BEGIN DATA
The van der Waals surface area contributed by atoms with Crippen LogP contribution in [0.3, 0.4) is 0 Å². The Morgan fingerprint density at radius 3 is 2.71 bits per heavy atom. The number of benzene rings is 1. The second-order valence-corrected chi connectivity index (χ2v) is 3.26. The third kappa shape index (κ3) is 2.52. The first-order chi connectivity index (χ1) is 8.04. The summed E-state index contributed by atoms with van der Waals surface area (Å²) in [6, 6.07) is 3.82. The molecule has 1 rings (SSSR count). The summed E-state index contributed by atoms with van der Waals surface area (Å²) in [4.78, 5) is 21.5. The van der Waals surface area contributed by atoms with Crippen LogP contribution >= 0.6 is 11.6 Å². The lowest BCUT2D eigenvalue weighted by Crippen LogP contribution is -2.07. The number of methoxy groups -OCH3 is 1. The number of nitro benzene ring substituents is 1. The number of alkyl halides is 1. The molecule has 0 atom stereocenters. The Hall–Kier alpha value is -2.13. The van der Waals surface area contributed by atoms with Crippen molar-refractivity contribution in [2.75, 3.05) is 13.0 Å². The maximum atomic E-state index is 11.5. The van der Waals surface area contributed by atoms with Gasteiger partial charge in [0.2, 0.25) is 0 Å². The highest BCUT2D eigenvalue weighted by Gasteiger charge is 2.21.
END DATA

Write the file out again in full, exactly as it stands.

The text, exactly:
The van der Waals surface area contributed by atoms with Crippen LogP contribution in [0.3, 0.4) is 0 Å². The Morgan fingerprint density at radius 3 is 2.71 bits per heavy atom. The number of benzene rings is 1. The second-order valence-corrected chi connectivity index (χ2v) is 3.26. The third kappa shape index (κ3) is 2.52. The first-order chi connectivity index (χ1) is 8.04. The summed E-state index contributed by atoms with van der Waals surface area (Å²) in [6, 6.07) is 3.82. The molecule has 1 rings (SSSR count). The summed E-state index contributed by atoms with van der Waals surface area (Å²) in [4.78, 5) is 21.5. The van der Waals surface area contributed by atoms with Crippen LogP contribution >= 0.6 is 11.6 Å². The lowest BCUT2D eigenvalue weighted by Crippen LogP contribution is -2.07. The number of methoxy groups -OCH3 is 1. The number of nitro benzene ring substituents is 1. The number of alkyl halides is 1. The molecule has 0 atom stereocenters. The Hall–Kier alpha value is -2.13. The van der Waals surface area contributed by atoms with Crippen molar-refractivity contribution in [2.75, 3.05) is 13.0 Å². The maximum atomic E-state index is 11.5. The van der Waals surface area contributed by atoms with Gasteiger partial charge in [0.2, 0.25) is 0 Å². The highest BCUT2D eigenvalue weighted by Gasteiger charge is 2.21.